Minimum Support Prices for Agricultural Produce

[op-ed snap] Reform agriculture marketing systems to address farm distressop-ed snap


Mains Paper 3: Agriculture | Issues related to direct & indirect farm subsidies & minimum support prices

From UPSC perspective, the following things are important:

Prelims level: Food Corporation of India (FCI), Commission on Agricultural Costs and Prices (CACP), Organisation for Economic Co-operation and Development (OECD)

Mains level: National Commission on Farmers (Swaminathan Commission) recommendations and how they can help in bringing farmers a better cost for their produce


MSP hike and its utility

  1. The recent increase in the minimum support prices (MSP) for major kharif crops has reignited the debate about food price policy
  2. Some analysts believe that the increase has been excessive, that it will push up inflation, both directly and also indirectly via the fiscal burden of higher subsidies
  3. Others maintain that the increase is not enough, that the government has not delivered on its promise of announcing MSPs that are 50% over cost, as had been recommended by the National Commission on Farmers (Swaminathan Commission)

Need of Food Price Policy

  1. Foodgrains are basic necessities
  2. Any sharp increase in their prices can be extremely stressful, especially for low income and poor households, leading in turn to heightened political tension
  3.  Conversely, any sharp drop in crop prices can cause widespread distress among the millions of small farmers for whom the proceeds of their marketed produce is the main source of their livelihood

Present Food Policy Regime

  1. The present food policy regime was established following two consecutive drought years that led to severe food shortages in the mid- 1960s
  2. It consists of the Food Corporation of India (FCI), which procures rice and wheat, along with some state agencies, the Commission on Agricultural Costs and Prices (CACP), which recommends procurement prices, and the public distribution system (PDS), which distributes foodgrains and a few other essential items at subsidized prices

Methodology adopted to hike MSP

  1. The government has in principle adopted the policy of fixing procurement prices at least 50% over what CACP calls cost A2 + FL
  2. A2 includes the actual or imputed cost of all purchased or own inputs such as seeds, fertilizers, manure, bullock or machine labour + actual rent on leased in land + actual interest on working capital
  3. FL is the imputed value of family labour
  4. Thus A2 + FL excludes the imputed value of owned fixed capital, such as farm machinery, and the rental value of own land
  5. Adding these components would give us cost C2, the cost on which the Swaminathan Commission had recommended a 50% markup for procurement prices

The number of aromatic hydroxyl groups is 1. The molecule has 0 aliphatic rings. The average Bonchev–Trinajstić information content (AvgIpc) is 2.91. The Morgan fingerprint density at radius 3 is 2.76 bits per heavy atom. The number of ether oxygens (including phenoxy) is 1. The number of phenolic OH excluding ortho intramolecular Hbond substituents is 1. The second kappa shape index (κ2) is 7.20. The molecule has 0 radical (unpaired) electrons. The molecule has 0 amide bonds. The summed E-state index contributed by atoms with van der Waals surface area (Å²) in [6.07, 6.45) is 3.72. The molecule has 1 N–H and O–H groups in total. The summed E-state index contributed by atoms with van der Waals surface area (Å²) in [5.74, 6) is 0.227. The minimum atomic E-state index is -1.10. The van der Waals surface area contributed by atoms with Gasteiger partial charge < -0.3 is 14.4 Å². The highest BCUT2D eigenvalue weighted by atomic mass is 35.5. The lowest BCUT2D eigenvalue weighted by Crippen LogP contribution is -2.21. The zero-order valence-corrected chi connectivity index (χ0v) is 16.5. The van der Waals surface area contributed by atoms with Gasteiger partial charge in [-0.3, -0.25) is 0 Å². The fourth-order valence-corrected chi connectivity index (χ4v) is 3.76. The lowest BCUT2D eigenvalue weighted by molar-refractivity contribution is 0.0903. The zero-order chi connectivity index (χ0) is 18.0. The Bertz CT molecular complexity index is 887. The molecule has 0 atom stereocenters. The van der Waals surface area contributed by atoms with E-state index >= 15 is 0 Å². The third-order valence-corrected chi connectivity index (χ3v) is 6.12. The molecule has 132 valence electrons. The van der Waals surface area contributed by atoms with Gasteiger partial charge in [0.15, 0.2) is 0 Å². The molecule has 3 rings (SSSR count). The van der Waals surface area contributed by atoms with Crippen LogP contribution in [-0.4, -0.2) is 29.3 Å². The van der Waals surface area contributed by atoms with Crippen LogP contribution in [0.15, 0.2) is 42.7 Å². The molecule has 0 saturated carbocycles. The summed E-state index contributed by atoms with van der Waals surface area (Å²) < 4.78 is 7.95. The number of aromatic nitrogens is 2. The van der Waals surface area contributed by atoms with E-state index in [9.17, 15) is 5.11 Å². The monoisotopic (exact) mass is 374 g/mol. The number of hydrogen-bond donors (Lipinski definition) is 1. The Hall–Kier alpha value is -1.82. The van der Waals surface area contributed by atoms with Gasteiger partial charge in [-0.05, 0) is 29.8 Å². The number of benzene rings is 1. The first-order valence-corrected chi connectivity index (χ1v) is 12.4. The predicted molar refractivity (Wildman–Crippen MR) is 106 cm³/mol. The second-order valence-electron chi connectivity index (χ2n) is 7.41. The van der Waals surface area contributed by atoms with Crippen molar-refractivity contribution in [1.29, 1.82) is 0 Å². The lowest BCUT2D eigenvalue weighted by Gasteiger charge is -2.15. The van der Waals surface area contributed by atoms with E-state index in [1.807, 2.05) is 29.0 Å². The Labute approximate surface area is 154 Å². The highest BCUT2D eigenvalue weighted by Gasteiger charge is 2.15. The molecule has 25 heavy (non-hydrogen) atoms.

Why imputed values should be used?

  1. Imputed values are the opportunity costs of both inputs and factors of production, such as land, labour or capital
  2. This means the costs that the farmer would have incurred if s/he had acquired these from the market or what s/he would have earned if she had supplied these owned resources to the market
  3. If the imputed rental value of owned land is not included in the reckoning then the average rental value factored into the costing would be less than the actual rental value paid by those who have leased their land, the large bulk of whom are marginal or landless farmers

Why cost of production doesn’t matter much

  1. Cost of production is only one of several considerations factored into the determination of MSPs, such as the estimated demand-supply balance, global prices, etc.
  2. Besides, announcing an MSP means nothing unless it is supported by public procurement at the announced MSP

What does it mean for distressed farmers?

  1. MSPs are only one among a range of policies that impact farm revenues and costs
  2. Organisation for Economic Co-operation and Development (OECD) uses two comprehensive indices of the net impact of all such policies on agricultural producers and consumers, respectively called the producer support estimate (PSE) and consumer support estimate (CSE)
  3. Based on an application of these indicators for India, it is claimed that Indian producers have suffered a net negative impact amounting to 14% of farm receipts on average for the period 2000-01 to 2016
  4. This bias against producers would in fact be much more severe for the small, marginal and landless farmers who account for 80% of rural households and face multiple price and non-price risks on top of the non-viability of their tiny plots of land
  5. Their circumstances also force them to sell their small lots of marketable surplus at prices way below the announced MSPs while having to buy their inputs at high prices

Way Forward

  1. Distressed farmers need not depend on the government to recover their viability
  2. The Amul Dairy Cooperative is an outstanding example of how farmers empowered themselves through cooperation
  3. There are more recent success stories in the Kudumbashree programme in Kerala, the Society for Elimination of Rural Poverty in Andhra, and embryonic cases in other states of such cooperation led by women’s self-help groups, initially for mobilizing credit and later for other activities
  4. These examples point to the power of aggregation and collective action in activities ranging from marketing and purchasing of inputs and machinery to land pooling, water management, organic agriculture, dairy, fishery and even some non-farm activities
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